Endovascular neurosurgery rehearsals using 3D-printed, patient-specific aneurysm models have demonstrated the ability to optimise embolisation strategy, as per the findings of a study published in Journal of Neuroradiology. This optimisation resulted in shorter procedure duration and cumulative fluoroscopy time, which translated to reduced radiation exposure compared to procedures performed without preprocedural 3D simulation, the authors note.
The study’s authors, François Eugène—an interventional and diagnostic neuroradiologist at Rennes University Hospital in Rennes, France—and colleagues, note that, in neurovascular treatment planning, endovascular devices to manage complex intracranial aneurysms requiring intervention are often selected based on conventional measurements and interventional neuroradiologist experience.
And, they add, while the use of computer simulation prior to these procedures can help mitigate some challenges associated with giant or wide-necked aneurysm embolisation, it fails to address an “important criterion” of haptic feedback—which is directly linked to the handling of endovascular devices during challenging navigation.
However, a recently developed technology that uses an accurate, patient-specific, 3D-printed model to mimic the navigation experience and provide precise haptic feedback during such procedures offers promise in this regard. Eugène and colleagues therefore set out to assess the effect of preprocedural 3D simulation with the EVIAS (Endovascular intracranial aneurysm system; Biomodex) solution on procedural and clinical outcomes for wide-necked aneurysm embolisation.
In an unblinded, non-randomised, prospective, multicentre study, dubbed 3D SIM and conducted from November 2018 through December 2020, 21 patients with complex intracranial aneurysms (neck >4mm or ratio <2) were treated with a Woven EndoBridge (WEB; Microvention) device or a Pipeline flow diverter (Medtronic). Prior to these procedures, in vitro simulations were performed by three senior neurointerventionists on patient-specific aneurysm models created using EVIAS, the authors detail.
The primary endpoint of the study was 3D-printed model accuracy, evaluated using concordance between simulation and procedure. This was assessed using choice of implantable device. Secondary endpoints relating to embolisation outcomes—including complications and mortality rate, procedure times, and radiation dose—were also assessed via comparisons with a retrospective, single-centre cohort of WEB cases.
Twenty-one patients (mean age 56 years; 67% women) were treated in the study—76% of cases with WEB and 24% with a flow diverter stent, according to Eugène and colleagues. Concordance between post-simulation and real procedure efficiency was 0.85 [0.69–1] for device selection and 0.93 [0.79–1] for wall-apposition/aneurysm neck closure. The authors also note that geometrical accuracy of the 3D-printed model showed a mean absolute shift of 0.11mm.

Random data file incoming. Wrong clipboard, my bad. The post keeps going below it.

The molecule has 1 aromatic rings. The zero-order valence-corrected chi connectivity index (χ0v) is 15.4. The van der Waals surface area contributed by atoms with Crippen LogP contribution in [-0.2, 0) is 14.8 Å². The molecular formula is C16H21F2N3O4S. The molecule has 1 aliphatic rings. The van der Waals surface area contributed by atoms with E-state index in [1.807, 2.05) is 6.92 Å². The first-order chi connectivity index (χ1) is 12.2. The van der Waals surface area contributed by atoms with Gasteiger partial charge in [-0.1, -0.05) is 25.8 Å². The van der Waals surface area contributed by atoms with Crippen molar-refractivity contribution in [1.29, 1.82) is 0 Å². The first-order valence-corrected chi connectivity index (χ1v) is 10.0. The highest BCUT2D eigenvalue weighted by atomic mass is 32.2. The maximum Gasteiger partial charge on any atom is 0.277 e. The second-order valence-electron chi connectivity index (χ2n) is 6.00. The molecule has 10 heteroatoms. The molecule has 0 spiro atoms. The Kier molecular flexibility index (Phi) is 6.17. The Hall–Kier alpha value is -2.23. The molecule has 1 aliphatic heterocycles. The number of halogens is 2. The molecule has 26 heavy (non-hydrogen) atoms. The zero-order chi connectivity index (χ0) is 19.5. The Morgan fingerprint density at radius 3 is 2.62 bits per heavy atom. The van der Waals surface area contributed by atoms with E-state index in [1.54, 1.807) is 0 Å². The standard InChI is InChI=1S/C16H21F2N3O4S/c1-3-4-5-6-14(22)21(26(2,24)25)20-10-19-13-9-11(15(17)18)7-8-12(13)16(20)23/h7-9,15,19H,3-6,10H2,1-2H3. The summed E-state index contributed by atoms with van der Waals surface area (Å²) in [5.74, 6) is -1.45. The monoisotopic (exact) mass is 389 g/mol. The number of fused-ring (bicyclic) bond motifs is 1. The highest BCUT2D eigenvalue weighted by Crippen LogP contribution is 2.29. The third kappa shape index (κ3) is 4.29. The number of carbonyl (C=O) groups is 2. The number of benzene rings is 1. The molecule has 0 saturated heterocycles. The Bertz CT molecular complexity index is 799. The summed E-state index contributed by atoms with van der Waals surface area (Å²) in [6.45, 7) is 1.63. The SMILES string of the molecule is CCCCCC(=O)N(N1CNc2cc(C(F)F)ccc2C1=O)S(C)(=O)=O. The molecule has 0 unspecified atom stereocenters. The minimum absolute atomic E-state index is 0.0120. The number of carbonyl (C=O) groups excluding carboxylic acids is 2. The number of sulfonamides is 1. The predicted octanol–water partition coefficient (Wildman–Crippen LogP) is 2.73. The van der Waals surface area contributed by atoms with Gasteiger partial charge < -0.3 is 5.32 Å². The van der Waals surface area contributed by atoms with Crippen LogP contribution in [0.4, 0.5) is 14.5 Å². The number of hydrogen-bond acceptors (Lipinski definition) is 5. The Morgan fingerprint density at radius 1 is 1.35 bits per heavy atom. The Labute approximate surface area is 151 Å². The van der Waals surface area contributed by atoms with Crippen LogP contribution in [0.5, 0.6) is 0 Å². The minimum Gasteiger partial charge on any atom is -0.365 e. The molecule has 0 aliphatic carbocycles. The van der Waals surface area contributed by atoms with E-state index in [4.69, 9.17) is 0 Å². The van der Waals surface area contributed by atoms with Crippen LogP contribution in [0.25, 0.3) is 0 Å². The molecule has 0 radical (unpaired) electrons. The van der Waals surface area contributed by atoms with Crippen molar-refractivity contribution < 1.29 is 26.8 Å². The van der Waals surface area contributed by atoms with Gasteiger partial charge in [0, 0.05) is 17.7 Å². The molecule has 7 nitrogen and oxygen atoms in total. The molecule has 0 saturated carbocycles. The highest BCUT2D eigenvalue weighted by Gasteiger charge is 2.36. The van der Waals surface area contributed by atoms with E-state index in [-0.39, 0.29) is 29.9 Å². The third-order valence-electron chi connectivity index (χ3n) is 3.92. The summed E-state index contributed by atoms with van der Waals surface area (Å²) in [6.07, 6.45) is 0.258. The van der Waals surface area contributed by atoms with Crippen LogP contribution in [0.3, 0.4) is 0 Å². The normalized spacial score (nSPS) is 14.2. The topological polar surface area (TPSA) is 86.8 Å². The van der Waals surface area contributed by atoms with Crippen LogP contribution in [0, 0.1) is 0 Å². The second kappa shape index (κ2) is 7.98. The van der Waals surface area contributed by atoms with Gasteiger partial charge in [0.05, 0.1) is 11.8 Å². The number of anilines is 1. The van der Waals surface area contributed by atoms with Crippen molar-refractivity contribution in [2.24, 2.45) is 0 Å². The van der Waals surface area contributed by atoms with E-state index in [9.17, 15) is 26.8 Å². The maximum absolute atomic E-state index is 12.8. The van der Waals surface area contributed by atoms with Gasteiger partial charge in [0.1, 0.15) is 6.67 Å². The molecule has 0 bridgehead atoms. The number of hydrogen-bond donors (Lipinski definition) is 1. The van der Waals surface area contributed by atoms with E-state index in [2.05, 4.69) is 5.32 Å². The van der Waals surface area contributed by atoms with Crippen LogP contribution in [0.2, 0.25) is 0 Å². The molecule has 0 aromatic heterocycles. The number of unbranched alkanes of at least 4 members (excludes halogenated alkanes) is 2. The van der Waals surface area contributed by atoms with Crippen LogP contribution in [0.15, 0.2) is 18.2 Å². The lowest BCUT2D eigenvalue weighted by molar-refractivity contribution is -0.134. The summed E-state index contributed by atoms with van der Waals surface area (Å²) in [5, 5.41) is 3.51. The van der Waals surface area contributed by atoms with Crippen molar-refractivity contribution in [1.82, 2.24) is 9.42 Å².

Regarding safety, they detail that two complications occurred, consisting of one postprocedural minor stroke of a top basilar aneurysm and one periprocedural ruptured aneurysm. Neither of these complications were deemed to hold any major clinical impact. The authors further state that mean post-procedure modified Rankin Scale (mRS) scores were identical to mean pre-procedure mRS scores too.
“This study on a small number of patients underlines the potential of in vitro patient-specific simulations with the EVIAS system for optimal preoperative planning,” Eugène and colleagues write. “The results showed a potential improvement in term of implantation failure (9.5% post-simulation vs. 25.5% in the historic cohort, p=0.34), adequate device selection, radiation dose and cumulative fluoroscopy duration compared to a historic cohort in which device selection was based on conventional measurements.”
The authors also note several limitations of their study, including its design not allowing an adequate evaluation of clinical outcome for benefit from in vitro simulation with multiple rehearsals, the fact it was based in just two centres with a small number of practitioners and patients, and it not demonstrating an ability to reduce procedural costs or attempted number of device implantations.